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Steve Farnsworth is the Chief Digital Strategist at Jolt Digital Marketing where he consults mid to large organizations on communication strategies to create product preference and build customer communities that foster brand loyalty. With over 13 years as a senior executive, Steve writes, blogs, and speaks about how smart companies can effectively integrate social media, PR 2.0, and content marketing into their marketing mix. As a director with the Silicon Valley Brand Forum and an adviser to other professional organizations, Steve has moderated panels, spoken at or facilitated industry events at Intel, Yahoo!, HP, Sun Microsystems, Cisco, Adobe, Electronic Arts, Hewlett-Packard, and Stanford. In 2012, he Steve is a DZone MVB and is not an employee of DZone and has posted 15 posts at DZone. You can read more from them at their website. View Full User Profile

Weaving Storytelling Effectively Into All Marketing Touch Points

03.18.2013
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Thinking of all the individual moving parts, that marketing departments are responsible for, as a whole is not intuitive. As marketers we use words like touch points without really grasping the journey that the customer will go through. There are several reasons for this. Many marketers see their jobs as a series of tasks or executables. This shortsighted view makes seeing the bigger picture impossible.

Be The Brand’s Storyteller

However, this is just one obstacle. Even if you have a better sense of the mosaic of activities and digital assets in your marketing mix as a whole, the permutations are nearly endless. Ed Abrams, IBM’s VP Marketing for Midmarket, sees them in a holistic framework. He looks at it as the story of a brand.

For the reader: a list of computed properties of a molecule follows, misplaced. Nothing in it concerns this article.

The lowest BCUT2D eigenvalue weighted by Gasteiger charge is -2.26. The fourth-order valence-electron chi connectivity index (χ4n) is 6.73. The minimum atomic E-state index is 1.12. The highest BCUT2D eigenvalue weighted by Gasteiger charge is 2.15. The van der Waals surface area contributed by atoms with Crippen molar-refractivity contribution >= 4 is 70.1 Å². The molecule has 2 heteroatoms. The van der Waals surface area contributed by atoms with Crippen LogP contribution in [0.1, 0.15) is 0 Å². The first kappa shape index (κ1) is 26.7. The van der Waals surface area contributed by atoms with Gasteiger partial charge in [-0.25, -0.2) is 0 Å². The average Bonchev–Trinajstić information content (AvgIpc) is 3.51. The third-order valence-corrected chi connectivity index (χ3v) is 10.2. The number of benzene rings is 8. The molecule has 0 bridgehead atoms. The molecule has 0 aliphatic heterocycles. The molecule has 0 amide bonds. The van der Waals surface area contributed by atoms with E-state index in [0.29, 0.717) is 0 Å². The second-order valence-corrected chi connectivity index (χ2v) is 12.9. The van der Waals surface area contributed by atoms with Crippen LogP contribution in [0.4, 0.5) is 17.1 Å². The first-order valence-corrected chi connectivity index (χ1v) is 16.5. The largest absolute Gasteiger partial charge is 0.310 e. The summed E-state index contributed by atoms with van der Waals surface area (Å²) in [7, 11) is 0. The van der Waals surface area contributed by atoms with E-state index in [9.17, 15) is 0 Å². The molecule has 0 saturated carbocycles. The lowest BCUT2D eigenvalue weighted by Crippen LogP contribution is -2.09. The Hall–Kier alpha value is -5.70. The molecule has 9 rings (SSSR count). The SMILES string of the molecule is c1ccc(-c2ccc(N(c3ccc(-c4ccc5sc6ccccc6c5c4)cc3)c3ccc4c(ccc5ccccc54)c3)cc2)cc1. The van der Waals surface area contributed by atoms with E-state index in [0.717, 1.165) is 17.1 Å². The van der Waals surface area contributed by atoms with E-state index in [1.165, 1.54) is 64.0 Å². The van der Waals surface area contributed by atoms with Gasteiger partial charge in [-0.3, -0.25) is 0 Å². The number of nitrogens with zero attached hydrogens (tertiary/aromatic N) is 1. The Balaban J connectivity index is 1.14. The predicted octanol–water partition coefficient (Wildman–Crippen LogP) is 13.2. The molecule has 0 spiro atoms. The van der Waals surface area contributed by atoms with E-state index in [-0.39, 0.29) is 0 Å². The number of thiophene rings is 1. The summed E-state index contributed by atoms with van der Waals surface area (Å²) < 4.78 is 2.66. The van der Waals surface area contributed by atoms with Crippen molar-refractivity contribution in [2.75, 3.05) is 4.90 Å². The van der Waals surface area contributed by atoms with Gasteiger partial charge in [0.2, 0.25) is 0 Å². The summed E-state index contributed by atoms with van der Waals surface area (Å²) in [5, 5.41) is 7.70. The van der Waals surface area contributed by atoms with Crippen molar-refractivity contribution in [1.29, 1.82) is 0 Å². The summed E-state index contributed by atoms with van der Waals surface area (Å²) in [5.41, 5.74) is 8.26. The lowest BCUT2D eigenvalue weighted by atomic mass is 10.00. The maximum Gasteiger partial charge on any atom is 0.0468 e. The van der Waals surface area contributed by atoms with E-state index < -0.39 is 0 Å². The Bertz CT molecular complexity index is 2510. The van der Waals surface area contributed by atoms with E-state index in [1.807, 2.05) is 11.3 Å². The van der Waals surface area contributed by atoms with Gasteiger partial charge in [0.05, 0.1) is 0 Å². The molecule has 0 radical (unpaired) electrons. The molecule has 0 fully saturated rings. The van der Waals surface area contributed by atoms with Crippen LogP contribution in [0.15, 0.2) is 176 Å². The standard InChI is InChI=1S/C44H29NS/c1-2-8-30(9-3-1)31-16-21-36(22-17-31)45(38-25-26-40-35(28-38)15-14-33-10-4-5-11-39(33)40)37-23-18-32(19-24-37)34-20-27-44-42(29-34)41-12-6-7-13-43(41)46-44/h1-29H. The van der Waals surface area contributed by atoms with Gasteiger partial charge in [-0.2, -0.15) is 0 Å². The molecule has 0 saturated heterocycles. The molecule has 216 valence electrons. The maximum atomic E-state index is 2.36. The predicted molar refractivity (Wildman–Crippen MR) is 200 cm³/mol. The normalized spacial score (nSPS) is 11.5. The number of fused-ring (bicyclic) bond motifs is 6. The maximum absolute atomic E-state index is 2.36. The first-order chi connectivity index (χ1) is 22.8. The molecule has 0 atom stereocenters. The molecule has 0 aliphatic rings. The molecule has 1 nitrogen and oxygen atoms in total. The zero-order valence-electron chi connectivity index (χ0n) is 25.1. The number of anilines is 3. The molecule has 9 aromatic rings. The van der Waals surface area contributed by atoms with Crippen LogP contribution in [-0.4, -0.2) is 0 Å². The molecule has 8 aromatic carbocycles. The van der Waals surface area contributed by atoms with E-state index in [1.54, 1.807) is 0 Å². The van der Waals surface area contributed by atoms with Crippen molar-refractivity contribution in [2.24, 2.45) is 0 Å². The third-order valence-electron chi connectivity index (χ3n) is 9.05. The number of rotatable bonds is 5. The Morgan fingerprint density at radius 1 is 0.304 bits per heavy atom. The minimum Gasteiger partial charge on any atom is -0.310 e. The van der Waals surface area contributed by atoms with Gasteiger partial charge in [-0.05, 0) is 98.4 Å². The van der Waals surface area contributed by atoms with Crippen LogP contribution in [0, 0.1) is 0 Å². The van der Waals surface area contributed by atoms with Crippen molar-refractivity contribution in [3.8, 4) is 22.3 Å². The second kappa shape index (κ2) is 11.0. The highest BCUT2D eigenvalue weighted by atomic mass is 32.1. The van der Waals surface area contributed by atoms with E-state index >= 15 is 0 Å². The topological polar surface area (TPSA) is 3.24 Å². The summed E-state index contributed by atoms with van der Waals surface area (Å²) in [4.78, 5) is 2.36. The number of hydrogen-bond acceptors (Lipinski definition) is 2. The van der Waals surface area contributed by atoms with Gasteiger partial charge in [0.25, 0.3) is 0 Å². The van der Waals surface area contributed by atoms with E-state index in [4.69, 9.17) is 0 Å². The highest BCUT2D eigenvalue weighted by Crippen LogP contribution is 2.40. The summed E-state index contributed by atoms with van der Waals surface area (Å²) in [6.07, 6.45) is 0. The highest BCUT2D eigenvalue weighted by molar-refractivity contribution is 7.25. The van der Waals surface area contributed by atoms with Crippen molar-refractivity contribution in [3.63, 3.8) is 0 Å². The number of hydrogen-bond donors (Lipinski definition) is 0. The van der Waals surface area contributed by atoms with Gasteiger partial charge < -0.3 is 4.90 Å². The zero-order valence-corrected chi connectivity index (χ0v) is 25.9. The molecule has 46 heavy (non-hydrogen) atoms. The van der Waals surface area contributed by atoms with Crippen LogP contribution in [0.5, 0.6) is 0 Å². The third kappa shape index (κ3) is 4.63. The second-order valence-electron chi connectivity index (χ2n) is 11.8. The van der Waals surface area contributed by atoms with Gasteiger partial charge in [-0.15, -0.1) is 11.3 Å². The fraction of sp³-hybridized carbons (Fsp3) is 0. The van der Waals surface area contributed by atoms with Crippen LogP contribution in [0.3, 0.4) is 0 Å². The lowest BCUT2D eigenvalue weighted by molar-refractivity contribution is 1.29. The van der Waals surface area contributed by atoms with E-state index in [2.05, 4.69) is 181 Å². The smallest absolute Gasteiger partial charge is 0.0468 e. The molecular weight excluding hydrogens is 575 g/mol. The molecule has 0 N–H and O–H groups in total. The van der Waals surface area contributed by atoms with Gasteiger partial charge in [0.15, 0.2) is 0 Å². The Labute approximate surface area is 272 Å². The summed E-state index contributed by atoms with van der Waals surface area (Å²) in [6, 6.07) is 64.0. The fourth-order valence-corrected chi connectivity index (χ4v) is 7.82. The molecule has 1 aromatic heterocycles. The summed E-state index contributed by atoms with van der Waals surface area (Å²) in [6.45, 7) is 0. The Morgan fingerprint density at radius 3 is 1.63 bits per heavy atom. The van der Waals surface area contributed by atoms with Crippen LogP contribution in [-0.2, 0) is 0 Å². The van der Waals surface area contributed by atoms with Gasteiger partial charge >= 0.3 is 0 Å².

Storytelling As Solution-Telling

Storytelling is absolutely essential whether it be traditional paid media, owned media like social networks and blogs, or earned media where someone else is telling your story. It’s critical to connect your story of how you solve the customer’s problems at each step of their journey.

The key in storytelling though is to recognize that people are going to enter your story at different chapters and pages along their journey.

It’s Their Story, Not Yours

So as you think of telling your story you must visualize it through their eyes. You should ask, where is the customer in the buying cycle, where are they in the learning cycle, and how does it relate to their job’s role as it relates to that stage of the process? That way the story is relevant to their needs, their issues, their requirements.

Ed stresses it’s vital from the storytelling perceptive that it is not delivered as a one-way communication. It must be crafted so the consumer of that information can interact with it, and be able to share and contribute to that story in their own way. That means you must see social and collaborative as intrinsic to the total experience. Then they can participate when and how the customer chooses.

Published at DZone with permission of Steve Farnsworth, author and DZone MVB.

(Note: Opinions expressed in this article and its replies are the opinions of their respective authors and not those of DZone, Inc.)